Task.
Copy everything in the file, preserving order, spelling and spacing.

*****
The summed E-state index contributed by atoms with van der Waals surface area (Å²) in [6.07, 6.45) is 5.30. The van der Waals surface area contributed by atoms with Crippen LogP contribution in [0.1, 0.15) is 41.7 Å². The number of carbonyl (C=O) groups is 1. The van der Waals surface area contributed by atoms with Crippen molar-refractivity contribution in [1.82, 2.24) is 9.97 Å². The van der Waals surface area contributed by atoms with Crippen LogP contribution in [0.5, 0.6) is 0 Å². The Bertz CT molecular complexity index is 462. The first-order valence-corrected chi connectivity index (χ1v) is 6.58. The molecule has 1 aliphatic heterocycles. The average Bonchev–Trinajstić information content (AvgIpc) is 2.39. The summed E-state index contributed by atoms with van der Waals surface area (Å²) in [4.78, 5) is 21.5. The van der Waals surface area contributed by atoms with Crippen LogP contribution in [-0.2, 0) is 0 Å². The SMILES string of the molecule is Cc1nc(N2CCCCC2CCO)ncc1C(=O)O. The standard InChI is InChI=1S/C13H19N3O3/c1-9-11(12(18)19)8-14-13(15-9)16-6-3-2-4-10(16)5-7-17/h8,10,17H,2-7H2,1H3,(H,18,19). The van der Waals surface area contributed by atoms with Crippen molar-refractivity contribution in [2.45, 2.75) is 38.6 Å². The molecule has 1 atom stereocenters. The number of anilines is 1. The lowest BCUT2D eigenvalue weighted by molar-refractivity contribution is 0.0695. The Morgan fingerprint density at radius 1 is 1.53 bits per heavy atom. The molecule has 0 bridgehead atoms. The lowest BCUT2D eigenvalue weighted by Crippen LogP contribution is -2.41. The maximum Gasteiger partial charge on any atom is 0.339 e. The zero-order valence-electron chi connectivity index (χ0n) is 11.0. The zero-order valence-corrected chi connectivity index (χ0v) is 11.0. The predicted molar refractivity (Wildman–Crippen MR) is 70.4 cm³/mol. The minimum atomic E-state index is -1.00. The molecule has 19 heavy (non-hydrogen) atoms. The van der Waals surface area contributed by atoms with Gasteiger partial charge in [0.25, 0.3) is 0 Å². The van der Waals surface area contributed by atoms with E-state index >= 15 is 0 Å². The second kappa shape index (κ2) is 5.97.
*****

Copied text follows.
The summed E-state index contributed by atoms with van der Waals surface area (Å²) in [6.07, 6.45) is 5.30. The van der Waals surface area contributed by atoms with Crippen LogP contribution in [0.1, 0.15) is 41.7 Å². The number of carbonyl (C=O) groups is 1. The van der Waals surface area contributed by atoms with Crippen molar-refractivity contribution in [1.82, 2.24) is 9.97 Å². The van der Waals surface area contributed by atoms with Crippen LogP contribution in [0.5, 0.6) is 0 Å². The Bertz CT molecular complexity index is 462. The first-order valence-corrected chi connectivity index (χ1v) is 6.58. The molecule has 1 aliphatic heterocycles. The average Bonchev–Trinajstić information content (AvgIpc) is 2.39. The summed E-state index contributed by atoms with van der Waals surface area (Å²) in [4.78, 5) is 21.5. The van der Waals surface area contributed by atoms with Crippen LogP contribution in [-0.2, 0) is 0 Å². The SMILES string of the molecule is Cc1nc(N2CCCCC2CCO)ncc1C(=O)O. The standard InChI is InChI=1S/C13H19N3O3/c1-9-11(12(18)19)8-14-13(15-9)16-6-3-2-4-10(16)5-7-17/h8,10,17H,2-7H2,1H3,(H,18,19). The van der Waals surface area contributed by atoms with Crippen molar-refractivity contribution in [2.45, 2.75) is 38.6 Å². The molecule has 1 atom stereocenters. The number of anilines is 1. The lowest BCUT2D eigenvalue weighted by molar-refractivity contribution is 0.0695. The Morgan fingerprint density at radius 1 is 1.53 bits per heavy atom. The molecule has 0 bridgehead atoms. The lowest BCUT2D eigenvalue weighted by Crippen LogP contribution is -2.41. The maximum Gasteiger partial charge on any atom is 0.339 e. The zero-order valence-electron chi connectivity index (χ0n) is 11.0. The zero-order valence-corrected chi connectivity index (χ0v) is 11.0. The predicted molar refractivity (Wildman–Crippen MR) is 70.4 cm³/mol. The minimum atomic E-state index is -1.00. The molecule has 19 heavy (non-hydrogen) atoms. The van der Waals surface area contributed by atoms with Gasteiger partial charge in [0.25, 0.3) is 0 Å². The van der Waals surface area contributed by atoms with E-state index >= 15 is 0 Å². The second kappa shape index (κ2) is 5.97.